Forever running late? Great – that's good news for your health and happiness 4 years ago

Forever running late? Great – that's good news for your health and happiness

In my pre-child life, I prided myself on never, ever being late for anything. 

In fact; I will go as far as saying I somewhat looked down on people who constantly arrived too late for things, be it a work meeting or a cinema date. To me it just seemed so ignorant and sloppy – I simply could not understand how  you could not plan things better so that you'd arrive on time.

Fast forward a few years and a couple of children and let's just say my standards have slipped a little. And now? Now I still prefer being on time for things, it's just that sometimes, life with young children don't always go to plan and I have just had to learn to accept that – somewhat.

Like the other morning, when I was frantically trying to get us all ready to leave for creche and school and work, and also trying to pack a ballet bag for my daughter's extra pre-exam practise later on and also pack for our weekend away that we were leaving for that evening – when suddenly, my little boy, out of nowhere, projectile vomited all over the hallway. And himself. And, well, everywhere.

Needless to say we were late that day. And it was OK. Life with kids is unpredictable – and I have found that accepting and embracing that makes life a whole lot less stressful.

And guess what, it turns out that running late might not be so bad after all – not if you are looking to be happy and healthy, that is.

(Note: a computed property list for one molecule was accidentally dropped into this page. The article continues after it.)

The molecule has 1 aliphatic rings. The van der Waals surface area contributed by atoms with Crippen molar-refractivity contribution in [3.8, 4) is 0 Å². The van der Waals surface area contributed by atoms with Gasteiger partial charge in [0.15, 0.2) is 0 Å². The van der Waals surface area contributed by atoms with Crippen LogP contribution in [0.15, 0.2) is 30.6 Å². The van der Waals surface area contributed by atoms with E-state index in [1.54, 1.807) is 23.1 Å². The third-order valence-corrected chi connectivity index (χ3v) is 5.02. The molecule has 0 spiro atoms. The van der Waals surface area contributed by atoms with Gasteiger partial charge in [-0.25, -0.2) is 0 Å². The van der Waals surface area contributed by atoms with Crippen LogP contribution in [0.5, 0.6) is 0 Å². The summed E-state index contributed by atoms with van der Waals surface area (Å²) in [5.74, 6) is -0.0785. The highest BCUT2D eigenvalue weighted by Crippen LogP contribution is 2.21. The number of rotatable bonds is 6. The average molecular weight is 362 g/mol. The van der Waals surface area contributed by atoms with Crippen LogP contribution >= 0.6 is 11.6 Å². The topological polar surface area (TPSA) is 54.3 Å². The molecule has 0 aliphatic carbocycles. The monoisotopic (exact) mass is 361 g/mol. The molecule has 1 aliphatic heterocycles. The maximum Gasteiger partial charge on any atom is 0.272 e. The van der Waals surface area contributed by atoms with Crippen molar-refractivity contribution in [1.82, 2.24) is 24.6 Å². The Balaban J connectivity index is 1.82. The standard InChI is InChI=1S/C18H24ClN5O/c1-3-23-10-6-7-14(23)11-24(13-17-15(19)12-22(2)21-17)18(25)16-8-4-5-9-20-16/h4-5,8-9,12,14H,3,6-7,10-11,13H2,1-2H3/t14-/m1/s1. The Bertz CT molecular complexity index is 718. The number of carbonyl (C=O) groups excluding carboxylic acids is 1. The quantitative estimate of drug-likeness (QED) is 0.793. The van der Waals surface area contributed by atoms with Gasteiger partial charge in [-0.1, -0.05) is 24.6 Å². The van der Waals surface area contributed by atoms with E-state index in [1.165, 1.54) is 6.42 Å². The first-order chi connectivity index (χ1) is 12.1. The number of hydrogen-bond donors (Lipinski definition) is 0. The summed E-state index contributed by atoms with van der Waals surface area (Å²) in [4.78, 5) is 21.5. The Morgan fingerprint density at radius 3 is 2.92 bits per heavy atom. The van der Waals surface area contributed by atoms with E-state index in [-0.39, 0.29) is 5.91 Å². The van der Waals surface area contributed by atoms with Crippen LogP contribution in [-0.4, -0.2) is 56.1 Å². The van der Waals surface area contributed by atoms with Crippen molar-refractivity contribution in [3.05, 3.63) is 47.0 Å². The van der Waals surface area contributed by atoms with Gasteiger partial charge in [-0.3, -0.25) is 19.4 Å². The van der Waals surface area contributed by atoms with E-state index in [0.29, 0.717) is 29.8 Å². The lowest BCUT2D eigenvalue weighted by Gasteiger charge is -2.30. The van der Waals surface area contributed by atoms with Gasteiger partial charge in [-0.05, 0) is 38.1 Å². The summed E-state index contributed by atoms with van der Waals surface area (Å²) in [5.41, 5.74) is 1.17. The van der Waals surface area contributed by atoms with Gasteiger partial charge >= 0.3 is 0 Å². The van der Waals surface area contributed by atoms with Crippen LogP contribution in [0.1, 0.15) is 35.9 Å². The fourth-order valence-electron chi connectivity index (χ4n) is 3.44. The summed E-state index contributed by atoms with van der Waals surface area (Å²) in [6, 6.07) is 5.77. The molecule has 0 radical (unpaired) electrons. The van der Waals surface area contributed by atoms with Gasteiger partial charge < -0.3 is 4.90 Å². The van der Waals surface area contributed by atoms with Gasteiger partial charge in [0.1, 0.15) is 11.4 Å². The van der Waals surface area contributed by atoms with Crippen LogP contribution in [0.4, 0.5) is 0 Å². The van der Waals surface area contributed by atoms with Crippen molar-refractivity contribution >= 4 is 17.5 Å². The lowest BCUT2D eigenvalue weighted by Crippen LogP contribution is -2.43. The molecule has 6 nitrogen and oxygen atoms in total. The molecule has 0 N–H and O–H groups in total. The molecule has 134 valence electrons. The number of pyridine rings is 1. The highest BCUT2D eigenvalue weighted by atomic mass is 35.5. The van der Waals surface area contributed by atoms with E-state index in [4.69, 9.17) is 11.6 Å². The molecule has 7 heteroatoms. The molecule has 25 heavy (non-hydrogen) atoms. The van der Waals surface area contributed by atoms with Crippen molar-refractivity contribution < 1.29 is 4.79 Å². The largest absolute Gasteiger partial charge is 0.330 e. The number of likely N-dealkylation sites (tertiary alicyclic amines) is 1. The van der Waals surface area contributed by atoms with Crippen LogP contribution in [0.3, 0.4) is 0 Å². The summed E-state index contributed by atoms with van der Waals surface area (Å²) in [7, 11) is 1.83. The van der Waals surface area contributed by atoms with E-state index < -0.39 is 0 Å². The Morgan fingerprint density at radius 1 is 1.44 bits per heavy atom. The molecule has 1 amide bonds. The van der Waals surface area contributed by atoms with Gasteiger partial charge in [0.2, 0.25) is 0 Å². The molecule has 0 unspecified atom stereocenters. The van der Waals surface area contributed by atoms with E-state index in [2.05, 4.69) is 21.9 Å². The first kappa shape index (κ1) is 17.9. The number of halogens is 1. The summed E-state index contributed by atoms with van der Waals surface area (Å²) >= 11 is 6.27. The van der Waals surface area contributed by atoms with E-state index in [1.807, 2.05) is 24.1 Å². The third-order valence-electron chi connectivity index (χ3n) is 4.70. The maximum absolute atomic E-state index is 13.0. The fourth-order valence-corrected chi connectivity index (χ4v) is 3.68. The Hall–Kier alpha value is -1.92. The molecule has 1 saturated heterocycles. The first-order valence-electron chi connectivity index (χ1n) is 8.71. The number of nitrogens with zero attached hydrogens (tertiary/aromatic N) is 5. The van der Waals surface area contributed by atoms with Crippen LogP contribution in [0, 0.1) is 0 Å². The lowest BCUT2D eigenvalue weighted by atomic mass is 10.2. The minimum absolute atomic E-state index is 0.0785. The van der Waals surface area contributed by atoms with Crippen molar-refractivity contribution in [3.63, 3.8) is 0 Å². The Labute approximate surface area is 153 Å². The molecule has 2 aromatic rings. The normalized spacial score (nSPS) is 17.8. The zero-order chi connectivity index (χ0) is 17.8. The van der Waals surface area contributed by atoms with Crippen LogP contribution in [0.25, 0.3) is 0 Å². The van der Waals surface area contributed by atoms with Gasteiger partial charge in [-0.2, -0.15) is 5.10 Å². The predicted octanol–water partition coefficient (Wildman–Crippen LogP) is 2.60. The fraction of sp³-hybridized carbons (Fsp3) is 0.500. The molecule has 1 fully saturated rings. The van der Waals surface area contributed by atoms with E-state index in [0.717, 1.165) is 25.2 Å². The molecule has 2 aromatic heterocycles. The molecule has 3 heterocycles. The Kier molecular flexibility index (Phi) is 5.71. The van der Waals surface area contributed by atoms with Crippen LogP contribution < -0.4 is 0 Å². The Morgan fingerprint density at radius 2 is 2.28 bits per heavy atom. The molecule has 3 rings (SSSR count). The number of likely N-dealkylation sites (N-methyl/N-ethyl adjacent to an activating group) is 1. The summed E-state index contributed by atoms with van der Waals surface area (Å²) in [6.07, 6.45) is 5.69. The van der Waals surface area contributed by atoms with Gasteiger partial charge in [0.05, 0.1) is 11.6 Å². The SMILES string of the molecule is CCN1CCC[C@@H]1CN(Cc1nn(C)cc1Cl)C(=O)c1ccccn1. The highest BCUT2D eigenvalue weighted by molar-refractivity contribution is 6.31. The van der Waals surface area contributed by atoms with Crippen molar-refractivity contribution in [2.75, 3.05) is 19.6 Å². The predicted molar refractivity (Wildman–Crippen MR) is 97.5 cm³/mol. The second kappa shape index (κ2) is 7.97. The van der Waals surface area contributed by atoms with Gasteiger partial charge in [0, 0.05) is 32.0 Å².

According to Harvard researchers people who run late also tend to be eternal optimists –and are actually doing something right when it comes to their health.

"Many late people tend to be both optimistic and unrealistic and this affects their perception of time," says Diana DeLonzor in her book, Never Be Late Again. "They really believe they can go for a run, pick up their clothes at the dry cleaners, buy groceries and drop off the kids at school in an hour."

What this means, really, is that while I may spend my time accounting for the possibility of every red light and feeling impatient, people who are running late are often operating with a sense of calm. And according to a paper from Harvard Medical School, that's quite possibly adding years to their lives. In fact, even holding for other predictors of health, research has found that "an optimistic outlook early in life can predict better health and a lower rate of death during follow-up periods of 15 to 40 years."

How great is this, guys? Because while we all worry a little over how our ability to control time slips away as we wrangle crazy toddlers and moody tweens, and everything this comes with, running a little later means we might actually end up being happier – and stay alive longer.